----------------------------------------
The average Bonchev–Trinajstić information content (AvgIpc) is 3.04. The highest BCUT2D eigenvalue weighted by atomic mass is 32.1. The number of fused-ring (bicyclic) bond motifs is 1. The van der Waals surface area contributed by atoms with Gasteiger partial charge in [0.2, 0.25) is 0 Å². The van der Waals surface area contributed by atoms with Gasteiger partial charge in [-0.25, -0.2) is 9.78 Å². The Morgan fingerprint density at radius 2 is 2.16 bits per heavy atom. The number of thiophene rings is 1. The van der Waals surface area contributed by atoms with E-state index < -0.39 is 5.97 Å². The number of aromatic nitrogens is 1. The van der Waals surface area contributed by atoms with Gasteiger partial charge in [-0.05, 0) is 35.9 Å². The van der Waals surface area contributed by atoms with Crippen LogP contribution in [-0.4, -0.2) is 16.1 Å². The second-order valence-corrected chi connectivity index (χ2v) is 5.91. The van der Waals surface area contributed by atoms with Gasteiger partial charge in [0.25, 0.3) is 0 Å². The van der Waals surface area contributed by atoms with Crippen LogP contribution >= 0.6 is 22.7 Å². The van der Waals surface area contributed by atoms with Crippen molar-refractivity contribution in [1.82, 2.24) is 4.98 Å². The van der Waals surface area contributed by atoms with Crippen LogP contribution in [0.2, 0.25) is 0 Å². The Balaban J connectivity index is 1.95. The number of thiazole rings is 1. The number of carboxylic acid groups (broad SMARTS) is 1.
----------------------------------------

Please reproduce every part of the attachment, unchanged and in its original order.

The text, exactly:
The average Bonchev–Trinajstić information content (AvgIpc) is 3.04. The highest BCUT2D eigenvalue weighted by atomic mass is 32.1. The number of fused-ring (bicyclic) bond motifs is 1. The van der Waals surface area contributed by atoms with Gasteiger partial charge in [0.2, 0.25) is 0 Å². The van der Waals surface area contributed by atoms with Gasteiger partial charge in [-0.25, -0.2) is 9.78 Å². The Morgan fingerprint density at radius 2 is 2.16 bits per heavy atom. The number of thiophene rings is 1. The van der Waals surface area contributed by atoms with E-state index < -0.39 is 5.97 Å². The number of aromatic nitrogens is 1. The van der Waals surface area contributed by atoms with Gasteiger partial charge in [-0.05, 0) is 35.9 Å². The van der Waals surface area contributed by atoms with Crippen LogP contribution in [-0.4, -0.2) is 16.1 Å². The second-order valence-corrected chi connectivity index (χ2v) is 5.91. The van der Waals surface area contributed by atoms with Gasteiger partial charge in [0.25, 0.3) is 0 Å². The van der Waals surface area contributed by atoms with Crippen LogP contribution >= 0.6 is 22.7 Å². The van der Waals surface area contributed by atoms with Crippen molar-refractivity contribution in [1.82, 2.24) is 4.98 Å². The van der Waals surface area contributed by atoms with Crippen LogP contribution in [0.2, 0.25) is 0 Å². The Balaban J connectivity index is 1.95. The number of thiazole rings is 1. The number of carboxylic acid groups (broad SMARTS) is 1.